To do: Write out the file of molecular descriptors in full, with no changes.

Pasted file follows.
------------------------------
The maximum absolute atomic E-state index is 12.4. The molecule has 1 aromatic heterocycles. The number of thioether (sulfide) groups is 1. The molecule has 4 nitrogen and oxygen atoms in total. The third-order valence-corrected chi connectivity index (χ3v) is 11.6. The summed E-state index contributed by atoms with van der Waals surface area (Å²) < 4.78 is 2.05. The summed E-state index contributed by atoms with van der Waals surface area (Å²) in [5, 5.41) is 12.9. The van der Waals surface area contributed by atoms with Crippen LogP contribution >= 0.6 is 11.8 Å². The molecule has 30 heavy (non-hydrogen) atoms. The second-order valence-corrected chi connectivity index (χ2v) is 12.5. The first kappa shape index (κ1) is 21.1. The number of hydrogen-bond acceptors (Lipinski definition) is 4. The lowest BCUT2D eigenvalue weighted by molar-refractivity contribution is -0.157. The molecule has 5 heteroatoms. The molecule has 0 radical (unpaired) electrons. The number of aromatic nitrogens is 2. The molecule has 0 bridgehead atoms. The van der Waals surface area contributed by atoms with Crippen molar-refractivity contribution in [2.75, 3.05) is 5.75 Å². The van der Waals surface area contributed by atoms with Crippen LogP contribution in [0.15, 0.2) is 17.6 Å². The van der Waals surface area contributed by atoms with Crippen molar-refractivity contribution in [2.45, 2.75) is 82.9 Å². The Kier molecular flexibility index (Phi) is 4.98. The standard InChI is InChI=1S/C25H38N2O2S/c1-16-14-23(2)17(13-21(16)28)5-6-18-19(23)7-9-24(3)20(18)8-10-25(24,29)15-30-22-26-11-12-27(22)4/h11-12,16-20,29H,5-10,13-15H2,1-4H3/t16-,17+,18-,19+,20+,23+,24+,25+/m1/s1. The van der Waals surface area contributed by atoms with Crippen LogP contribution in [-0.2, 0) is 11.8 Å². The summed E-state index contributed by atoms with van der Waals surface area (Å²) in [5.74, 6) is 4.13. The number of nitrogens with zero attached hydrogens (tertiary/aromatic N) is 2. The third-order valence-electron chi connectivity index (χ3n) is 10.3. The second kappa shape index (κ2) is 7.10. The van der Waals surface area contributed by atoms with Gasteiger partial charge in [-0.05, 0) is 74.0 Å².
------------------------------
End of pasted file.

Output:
The maximum absolute atomic E-state index is 12.4. The molecule has 1 aromatic heterocycles. The number of thioether (sulfide) groups is 1. The molecule has 4 nitrogen and oxygen atoms in total. The third-order valence-corrected chi connectivity index (χ3v) is 11.6. The summed E-state index contributed by atoms with van der Waals surface area (Å²) < 4.78 is 2.05. The summed E-state index contributed by atoms with van der Waals surface area (Å²) in [5, 5.41) is 12.9. The van der Waals surface area contributed by atoms with Crippen LogP contribution >= 0.6 is 11.8 Å². The molecule has 30 heavy (non-hydrogen) atoms. The second-order valence-corrected chi connectivity index (χ2v) is 12.5. The first kappa shape index (κ1) is 21.1. The number of hydrogen-bond acceptors (Lipinski definition) is 4. The lowest BCUT2D eigenvalue weighted by molar-refractivity contribution is -0.157. The molecule has 5 heteroatoms. The molecule has 0 radical (unpaired) electrons. The number of aromatic nitrogens is 2. The molecule has 0 bridgehead atoms. The van der Waals surface area contributed by atoms with Crippen molar-refractivity contribution in [2.75, 3.05) is 5.75 Å². The van der Waals surface area contributed by atoms with Crippen LogP contribution in [0.15, 0.2) is 17.6 Å². The van der Waals surface area contributed by atoms with Crippen molar-refractivity contribution in [2.45, 2.75) is 82.9 Å². The Kier molecular flexibility index (Phi) is 4.98. The standard InChI is InChI=1S/C25H38N2O2S/c1-16-14-23(2)17(13-21(16)28)5-6-18-19(23)7-9-24(3)20(18)8-10-25(24,29)15-30-22-26-11-12-27(22)4/h11-12,16-20,29H,5-10,13-15H2,1-4H3/t16-,17+,18-,19+,20+,23+,24+,25+/m1/s1. The van der Waals surface area contributed by atoms with Crippen LogP contribution in [-0.2, 0) is 11.8 Å². The summed E-state index contributed by atoms with van der Waals surface area (Å²) in [5.74, 6) is 4.13. The number of nitrogens with zero attached hydrogens (tertiary/aromatic N) is 2. The third-order valence-electron chi connectivity index (χ3n) is 10.3. The second kappa shape index (κ2) is 7.10. The van der Waals surface area contributed by atoms with Gasteiger partial charge in [-0.05, 0) is 74.0 Å².